A real property pre-sale agreement (also known as promise to sell agreement) is, by definition, a contract under which the parties (i.e. the seller and the buyer) undertake to conclude a sales contract and execute the title transfer, at a later date, under certain conditions specified in the agreement (e.g. price, deadlines etc.). If one party fails to comply with his promise, the other party may either claim for damages or ask the competent court to render a ruling having the force of a sales contract. Pre-sale agreements are widely used especially in the sales of off-plan or under-construction properties. This article briefly explains the essential aspects of the pre-sale agreement under Turkish law.


The main obligation of the buyer under the pre-sale agreement is to pay the sales price, and the seller in return assumes the obligation to sell and transfer the ownership of a particular real property. The agreed-upon price can be paid in advance or after the title transfer, in lump sum or in instalments, or the combination of both.

Form and Validity 

Under Turkish Law, the validity of all contracts aiming the transfer of ownership of real property depends on thier official execution. As a result, real property sales contracts that are not concluded officially before a land registry officer are null and void. That is to say, any agreement or understanding concerning the sales of a property has no enforceability, unless they are officially concluded in presence of an officer at the land registry.

Unlike a sales contract, a pre-sale agreement can also be concluded before a notary public. Put another way, a pre-sales agreement which has not been concluded in presence of a notary public or land registry officer shall not be valid and enforceable. 

The sales price must be clearly stated in the pre-sale agreement. Besides, an express provision regarding the payment method must be included in the agreement.

Entry into Land Register

A pre-sale agreement can be recorded at the land registry.  Once recorded, the rights arising out of the agreement can be asserted against subsequent owners and rights holders.

Although the pre-sale agreement concluded at the notary have a binding effect between the parties, the seller may sell the same property to third parties, unless the agreement has been entered into the land register. If the property has been transferred to a third party in the absence of such registration, the buyer can only request from the seller the paid amount and the damages thereof.  On the other hand, if the property is transferred to a third party despite the existence of a registration, the buyer can claim its right of purchase against the third party.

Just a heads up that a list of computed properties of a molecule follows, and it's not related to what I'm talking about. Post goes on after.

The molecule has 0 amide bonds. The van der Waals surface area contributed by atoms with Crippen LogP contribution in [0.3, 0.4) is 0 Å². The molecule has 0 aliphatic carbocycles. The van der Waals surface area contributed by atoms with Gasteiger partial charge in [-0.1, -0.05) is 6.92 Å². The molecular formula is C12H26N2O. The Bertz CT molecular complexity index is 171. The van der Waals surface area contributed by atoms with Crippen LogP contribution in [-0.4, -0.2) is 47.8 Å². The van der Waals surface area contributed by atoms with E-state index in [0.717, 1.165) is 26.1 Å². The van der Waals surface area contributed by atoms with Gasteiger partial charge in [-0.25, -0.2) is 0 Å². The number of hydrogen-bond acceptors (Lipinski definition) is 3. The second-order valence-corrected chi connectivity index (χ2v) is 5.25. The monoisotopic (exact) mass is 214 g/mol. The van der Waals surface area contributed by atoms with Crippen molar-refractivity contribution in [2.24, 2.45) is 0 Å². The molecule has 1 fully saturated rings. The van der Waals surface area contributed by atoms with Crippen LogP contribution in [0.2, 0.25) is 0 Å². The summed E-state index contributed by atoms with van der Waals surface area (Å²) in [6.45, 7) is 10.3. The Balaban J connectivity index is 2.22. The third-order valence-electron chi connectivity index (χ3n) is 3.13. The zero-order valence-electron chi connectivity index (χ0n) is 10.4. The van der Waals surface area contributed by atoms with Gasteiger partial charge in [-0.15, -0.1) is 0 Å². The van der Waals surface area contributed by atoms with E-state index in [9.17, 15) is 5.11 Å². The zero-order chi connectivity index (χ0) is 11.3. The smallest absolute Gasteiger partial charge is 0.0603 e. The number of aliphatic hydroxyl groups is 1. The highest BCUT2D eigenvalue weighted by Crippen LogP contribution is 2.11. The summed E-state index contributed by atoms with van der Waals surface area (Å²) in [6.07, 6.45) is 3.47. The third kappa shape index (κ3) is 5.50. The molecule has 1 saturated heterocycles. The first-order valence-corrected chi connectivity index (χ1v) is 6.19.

As a rule, the seller and buyer can request the registration of the agreement into the land register. A separate provision in the pre-sale agreement or a separate protocol is not a pre-requisite for this request. The registration of the pre-sale agreement at the land registry shall be effective for a period of 5 years.

Seller’s Breach 

If the seller fails or refuses to execute the sales contract despite the buyer having fulfilled his obligations as per the pre-sale agreement, the buyer is entitled to file a lawsuit for an enforced transfer of ownership. 

The ruling in favour of the buyer is considered as the sales contract and the title transfer request addressed to the land registry. As a result, the ownership of the property is transferred from the seller to the buyer per se.


The pre-sale agreement ends with either successful execution of the sales contract or termination of the agreement by the parties. As the contract needs to be concluded at a notary public, the termination of the contract must also be made at the notary.

If one of the parties fails to fulfil his obligations, the other party may send a notice for termination. Furthermore, non-breaching party may demand his losses arising from breach of the agreement. 

Turkish Citizenship

Foreign individuals and their family members can acquire Turkish citizenship by investing as low as USD 250,000 in real estate. The citizenship-by-investment program welcomes real estate purchases on the basis of pre-sale agreements, permitting participants to apply for citizenship before they receive the ownership of property.

Following conditions must be met to gain eligibility to the program;
► At least USD 250,000 (or its equivalent in a different currency) has been paid prior to signing the pre-sale agreement,
► A construction servitude or condominium regime has been established for the property 
► The pre-sale agreement has been recorded at the land registry, together with the undertaking not to assign or de-register the agreement for 3 years.